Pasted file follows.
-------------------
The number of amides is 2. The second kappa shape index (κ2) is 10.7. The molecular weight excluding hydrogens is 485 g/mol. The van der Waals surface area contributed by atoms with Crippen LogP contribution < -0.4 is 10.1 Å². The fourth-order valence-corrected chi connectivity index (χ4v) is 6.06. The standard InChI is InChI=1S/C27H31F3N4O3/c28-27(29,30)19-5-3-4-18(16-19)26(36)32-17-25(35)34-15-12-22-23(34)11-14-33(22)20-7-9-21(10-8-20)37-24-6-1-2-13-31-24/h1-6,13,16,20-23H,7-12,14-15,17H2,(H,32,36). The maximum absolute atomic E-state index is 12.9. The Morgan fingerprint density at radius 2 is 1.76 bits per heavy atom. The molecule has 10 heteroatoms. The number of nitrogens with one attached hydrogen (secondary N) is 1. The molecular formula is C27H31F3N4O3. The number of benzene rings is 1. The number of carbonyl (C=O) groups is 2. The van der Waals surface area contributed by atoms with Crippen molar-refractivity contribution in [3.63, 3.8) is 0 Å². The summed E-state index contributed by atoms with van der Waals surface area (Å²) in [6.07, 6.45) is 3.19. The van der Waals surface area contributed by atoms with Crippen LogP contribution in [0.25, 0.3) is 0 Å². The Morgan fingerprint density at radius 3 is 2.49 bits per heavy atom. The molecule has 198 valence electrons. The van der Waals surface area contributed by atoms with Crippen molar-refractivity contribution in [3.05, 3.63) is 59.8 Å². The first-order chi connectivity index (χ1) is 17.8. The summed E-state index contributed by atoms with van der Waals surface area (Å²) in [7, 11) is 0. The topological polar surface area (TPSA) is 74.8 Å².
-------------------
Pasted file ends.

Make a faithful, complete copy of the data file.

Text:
The number of amides is 2. The second kappa shape index (κ2) is 10.7. The molecular weight excluding hydrogens is 485 g/mol. The van der Waals surface area contributed by atoms with Crippen LogP contribution < -0.4 is 10.1 Å². The fourth-order valence-corrected chi connectivity index (χ4v) is 6.06. The standard InChI is InChI=1S/C27H31F3N4O3/c28-27(29,30)19-5-3-4-18(16-19)26(36)32-17-25(35)34-15-12-22-23(34)11-14-33(22)20-7-9-21(10-8-20)37-24-6-1-2-13-31-24/h1-6,13,16,20-23H,7-12,14-15,17H2,(H,32,36). The maximum absolute atomic E-state index is 12.9. The Morgan fingerprint density at radius 2 is 1.76 bits per heavy atom. The molecule has 10 heteroatoms. The number of nitrogens with one attached hydrogen (secondary N) is 1. The molecular formula is C27H31F3N4O3. The number of benzene rings is 1. The number of carbonyl (C=O) groups is 2. The van der Waals surface area contributed by atoms with Crippen molar-refractivity contribution in [3.63, 3.8) is 0 Å². The summed E-state index contributed by atoms with van der Waals surface area (Å²) in [6.07, 6.45) is 3.19. The van der Waals surface area contributed by atoms with Crippen LogP contribution in [0.25, 0.3) is 0 Å². The Morgan fingerprint density at radius 3 is 2.49 bits per heavy atom. The molecule has 198 valence electrons. The van der Waals surface area contributed by atoms with Crippen molar-refractivity contribution in [3.05, 3.63) is 59.8 Å². The first-order chi connectivity index (χ1) is 17.8. The summed E-state index contributed by atoms with van der Waals surface area (Å²) in [7, 11) is 0. The topological polar surface area (TPSA) is 74.8 Å².